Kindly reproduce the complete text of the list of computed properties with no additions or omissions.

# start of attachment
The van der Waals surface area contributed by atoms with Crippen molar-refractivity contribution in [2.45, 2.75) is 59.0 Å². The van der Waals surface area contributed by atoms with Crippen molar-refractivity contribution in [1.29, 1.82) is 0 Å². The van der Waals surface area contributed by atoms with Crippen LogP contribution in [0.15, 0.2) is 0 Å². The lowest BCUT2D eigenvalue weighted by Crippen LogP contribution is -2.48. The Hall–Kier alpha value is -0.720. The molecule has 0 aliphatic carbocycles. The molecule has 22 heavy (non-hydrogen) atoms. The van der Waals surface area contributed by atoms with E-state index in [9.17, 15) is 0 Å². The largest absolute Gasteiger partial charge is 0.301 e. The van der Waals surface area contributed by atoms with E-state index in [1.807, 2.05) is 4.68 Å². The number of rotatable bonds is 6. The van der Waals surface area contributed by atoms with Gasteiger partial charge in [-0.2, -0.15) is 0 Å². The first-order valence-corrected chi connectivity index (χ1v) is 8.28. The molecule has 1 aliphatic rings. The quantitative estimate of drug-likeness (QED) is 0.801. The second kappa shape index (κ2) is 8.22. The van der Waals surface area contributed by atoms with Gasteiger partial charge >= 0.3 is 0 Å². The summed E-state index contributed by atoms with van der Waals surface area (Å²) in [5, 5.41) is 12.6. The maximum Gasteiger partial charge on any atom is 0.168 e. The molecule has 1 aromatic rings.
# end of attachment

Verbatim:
The van der Waals surface area contributed by atoms with Crippen molar-refractivity contribution in [2.45, 2.75) is 59.0 Å². The van der Waals surface area contributed by atoms with Crippen molar-refractivity contribution in [1.29, 1.82) is 0 Å². The van der Waals surface area contributed by atoms with Crippen LogP contribution in [0.15, 0.2) is 0 Å². The lowest BCUT2D eigenvalue weighted by Crippen LogP contribution is -2.48. The Hall–Kier alpha value is -0.720. The molecule has 0 aliphatic carbocycles. The molecule has 22 heavy (non-hydrogen) atoms. The van der Waals surface area contributed by atoms with E-state index in [9.17, 15) is 0 Å². The largest absolute Gasteiger partial charge is 0.301 e. The van der Waals surface area contributed by atoms with E-state index in [1.807, 2.05) is 4.68 Å². The number of rotatable bonds is 6. The van der Waals surface area contributed by atoms with Gasteiger partial charge in [-0.2, -0.15) is 0 Å². The first-order valence-corrected chi connectivity index (χ1v) is 8.28. The molecule has 1 aliphatic rings. The quantitative estimate of drug-likeness (QED) is 0.801. The second kappa shape index (κ2) is 8.22. The van der Waals surface area contributed by atoms with Gasteiger partial charge >= 0.3 is 0 Å². The summed E-state index contributed by atoms with van der Waals surface area (Å²) in [5, 5.41) is 12.6. The maximum Gasteiger partial charge on any atom is 0.168 e. The molecule has 1 aromatic rings.